Our in situ viral DNA recognition experiment has shown that IFI16-iso1 recognizes cytoplasmic VACV more effectively, whereas IFI16-iso2 recognizes nuclear HSV-1 more effectively. IFI16-iso1 is more potent than IFI16-iso2 to induce IFN-I and ISG expression in the cytoplasmic viral DNA-stimulated cells. It also triggers greater antiviral immunity against cytoplasm-replicating VACV than IFI16-iso2 does. Although acetylation of IFI16-iso2 can translocate from the nucleus to the cytoplasm (16, 17), IFI16-iso2 plays a more dominant role in response to the nuclear HSV60-DNLS than the cytoplasmic HSV60mer. IFI16-iso2 and IFI16-β are ubiquitous in human tissues and cells (13, 14, 36, 37). Similarly, IFI16-iso1 is ubiquitously expressed in human cancer cells from different tissues and can be effectively induced by HSV-1 or VACV infection. It will be interesting to know how to control the AS of the IFI16 gene to produce differential IFI16 transcript variants during host antiviral immunity. According to the source sequences of IFI16-iso1 that have been recorded in the NCBI databases (accession numbers AK296228, BM806453, DA945454, DB273519, and M63838), this isoform is expressed in human thalamus, melanotic melanoma, spleen, uterus, and CTL/NK cells (21, 38). Further studies are required to identify the human tissues that express IFI16-iso1 and to investigate the unique function of IFI16-iso1 by RNA interference.
Viral DNA mimics such as B-DNA, Z-DNA, ISD45mer, and HSV60mer have been widely used to discover DNA sensors or study cell signaling transduction. In addition to potently inducing IFN-I production and activating antiviral immunity, viral DNA mimics have their advantages over the DNA viruses in investigating cell signaling and host immune response. For example, a single component of the viral DNA mimics excludes the effects of other viral components such as proteins and metabolites in the regulation of host antiviral immunity. Viral DNA mimics are much easier than viral genomes to edit, modify, and label. Hence, numerous viral DNA motifs that can induce IFN-I production have been identified, and the relative viral DNA mimics, including G3-YSD, GHV50mer, HSV60mer, and VACV70mer, have been developed (8, 27, 28). However, transfection of these viral DNA mimics via regular techniques such as liposome or cationic lipid transfection leads to viral DNA mimic cytoplasmic accumulation and cytosolic DNA sensor activation. Numerous DNA viruses, such as HSV-1, KSHV, and hepatitis B virus, enter the nucleus after infecting host cells (9, 11, 16). Nuclear DNA sensors, including IFI16-iso2 and hnRNPA2B1, are discovered to recognize nuclear viral DNA. To efficiently activate nuclear DNA sensors through the viral recognition motifs to elicit IFN-I, we have developed nuclear viral DNA mimics by adding a hexanucleotide motif RNLS or DNLS into the well-known cytoplasm-located viral DNA mimics. These novel dsDNA agonists preferentially activate nuclear DNA sensors and induce IFI16-iso2/hnRNPA2B1-dependent IFN-I production.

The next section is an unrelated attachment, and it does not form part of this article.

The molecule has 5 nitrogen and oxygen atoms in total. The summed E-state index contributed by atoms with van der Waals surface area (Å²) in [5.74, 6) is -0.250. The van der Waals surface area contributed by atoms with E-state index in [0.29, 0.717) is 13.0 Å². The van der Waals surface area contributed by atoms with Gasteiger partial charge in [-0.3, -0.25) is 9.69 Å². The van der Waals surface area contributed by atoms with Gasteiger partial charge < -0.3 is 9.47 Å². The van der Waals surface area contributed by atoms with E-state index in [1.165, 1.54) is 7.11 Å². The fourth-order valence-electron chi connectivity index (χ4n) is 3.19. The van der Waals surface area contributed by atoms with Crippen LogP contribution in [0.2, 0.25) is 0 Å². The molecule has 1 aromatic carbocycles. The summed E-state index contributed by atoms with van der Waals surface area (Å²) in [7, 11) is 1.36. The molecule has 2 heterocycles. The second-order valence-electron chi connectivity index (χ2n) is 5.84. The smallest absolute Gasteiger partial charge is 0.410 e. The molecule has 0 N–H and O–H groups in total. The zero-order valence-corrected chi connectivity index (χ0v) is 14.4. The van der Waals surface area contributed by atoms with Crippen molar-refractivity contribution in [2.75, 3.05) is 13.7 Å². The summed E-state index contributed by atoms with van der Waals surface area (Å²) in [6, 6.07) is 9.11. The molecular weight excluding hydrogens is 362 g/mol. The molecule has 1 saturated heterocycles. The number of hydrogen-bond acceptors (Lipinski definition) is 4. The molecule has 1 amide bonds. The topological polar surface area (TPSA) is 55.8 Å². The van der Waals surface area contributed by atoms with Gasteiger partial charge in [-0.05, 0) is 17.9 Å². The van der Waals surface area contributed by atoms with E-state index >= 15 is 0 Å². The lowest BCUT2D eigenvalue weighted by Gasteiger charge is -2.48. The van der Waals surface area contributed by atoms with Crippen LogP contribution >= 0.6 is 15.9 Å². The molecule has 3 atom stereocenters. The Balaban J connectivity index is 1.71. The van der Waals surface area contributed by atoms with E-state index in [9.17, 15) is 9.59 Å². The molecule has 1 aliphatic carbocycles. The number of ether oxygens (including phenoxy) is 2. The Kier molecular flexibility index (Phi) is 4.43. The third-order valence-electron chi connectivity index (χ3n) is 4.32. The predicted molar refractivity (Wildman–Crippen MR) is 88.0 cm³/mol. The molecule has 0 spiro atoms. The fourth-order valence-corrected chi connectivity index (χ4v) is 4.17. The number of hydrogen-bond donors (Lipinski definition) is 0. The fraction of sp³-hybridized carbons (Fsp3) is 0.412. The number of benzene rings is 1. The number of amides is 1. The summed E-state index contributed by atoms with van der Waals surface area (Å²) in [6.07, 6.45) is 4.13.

In summary, our study has provided a series of dsDNA agonists to mimic the nucleus-replicating viruses, which will be useful to study the emerging nuclear DNA sensors. By comparing the sequence and function of the transcript variants of IFI16, we also have demonstrated that IFI16-iso1, an isoform of IFI16 without any functional study, mainly locates in the cytoplasm and preferentially detects cytoplasmic DNA viruses.
We appreciate the excellent technical support provided by the RNA technology platform of Suzhou Institute of Systems Medicine.
This work was supported by the Natural Science Foundation of Jiangsu Province (BK20170408 and BK20200004), the National Natural Science Foundation of China (31800760, 31870912, 81900583, 31771560, and 31670883), the National Key Research and Development Program of China (2018YFA0900803), the Non-profit Central Research Institute Fund of the Chinese Academy of Medical Sciences (2019PT310028), the CAMS Innovation Fund for Medical Sciences (2021-1-I2M-041, and the Innovation Fund for Graduate Students of Peking Union Medical College (2019-1001-10 and 2019-1001-11).
F.M., Z.C., and D.L. conceived the idea for the study and designed the experiments. D.L., L.X., Z.Q., J.Z., and H.Y. performed all of the experiments. Y.Q. and Y.Y. provided the reagents and suggestions. F.M. and D.L. analyzed the data and wrote the manuscript.
The online version of this article contains supplemental material.
Abbreviations used in this article
bone marrow–derived macrophage
DNA form of nuclear localization sequence
HSV type 1
IFN-γ–inducible protein 16
type I IFN
Kaposi’s sarcoma–associated herpesvirus
multiplicity of infection
National Center for Biotechnology Information
nuclear localization sequence
proximity ligation assay
RNA form of nuclear localization sequence
reverse transcription–quantitative PCR
stimulator of IFN genes
median tissue culture–infectious dose
The authors have no financial conflicts of interest.